After turning in the C/C++ monster (cleanest C code I reckon it is possible to write, thus the total lack of memory-mapped I/O and other optimizations), I turned my attention to picking a better implementation language.


  • Functional
  • Good support for threading
  • If possible, support for distributed computing

As it turns out, JoCaml fits the bill perfectly. It’s an extension of Ocaml, so it combines a rich library with a familiar syntax (not to me, but having used both Scheme and Haskell, how different can it be) — and a very nice process calculus!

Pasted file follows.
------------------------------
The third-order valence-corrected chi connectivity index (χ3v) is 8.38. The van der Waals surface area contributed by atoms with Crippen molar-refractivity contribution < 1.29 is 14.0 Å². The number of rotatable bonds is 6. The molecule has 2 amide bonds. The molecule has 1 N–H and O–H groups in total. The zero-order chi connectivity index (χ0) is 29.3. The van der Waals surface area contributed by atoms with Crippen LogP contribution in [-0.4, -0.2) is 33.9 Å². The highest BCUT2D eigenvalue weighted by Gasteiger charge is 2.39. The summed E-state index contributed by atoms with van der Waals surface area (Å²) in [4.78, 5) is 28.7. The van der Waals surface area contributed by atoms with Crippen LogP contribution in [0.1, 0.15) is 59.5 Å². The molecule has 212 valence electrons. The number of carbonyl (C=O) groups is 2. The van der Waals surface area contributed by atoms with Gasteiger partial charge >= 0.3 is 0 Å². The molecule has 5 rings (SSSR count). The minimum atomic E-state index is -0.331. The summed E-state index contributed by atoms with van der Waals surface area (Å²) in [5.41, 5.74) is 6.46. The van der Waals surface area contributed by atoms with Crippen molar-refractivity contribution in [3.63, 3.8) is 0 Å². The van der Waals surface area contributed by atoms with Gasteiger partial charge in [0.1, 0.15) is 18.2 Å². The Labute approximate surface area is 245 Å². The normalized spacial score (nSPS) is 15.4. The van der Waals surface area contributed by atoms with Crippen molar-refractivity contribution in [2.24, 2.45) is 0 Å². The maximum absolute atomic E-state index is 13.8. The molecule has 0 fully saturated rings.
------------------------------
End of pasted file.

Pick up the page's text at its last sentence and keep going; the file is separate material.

Example: this is a concurrent stack that blocks if there is no input available

let new_stack () =
def state (s) & push (v) = state (v::s) & reply to push
or state (x::s) & pop () = state s & reply x to pop in
spawn state([]);
pop, push

This defines a private state channel, and then export the pop and push synchronous channels (that to the user behave just like ordinary functions)

and this is how you use it:

let pop, push = new_stack ();;
spawn echo(pop());;

Note that the echo channel will block, since pop can’t return a value until the stack contains something! This value is then pushed into the stack and ‘1’ printed.

More of this at the JoCaml site. And, as it turns out, there already is a JoCaml implementation of the Wide Finder, by Ilmari Heikkinen. Will have to grok the finer details from him.

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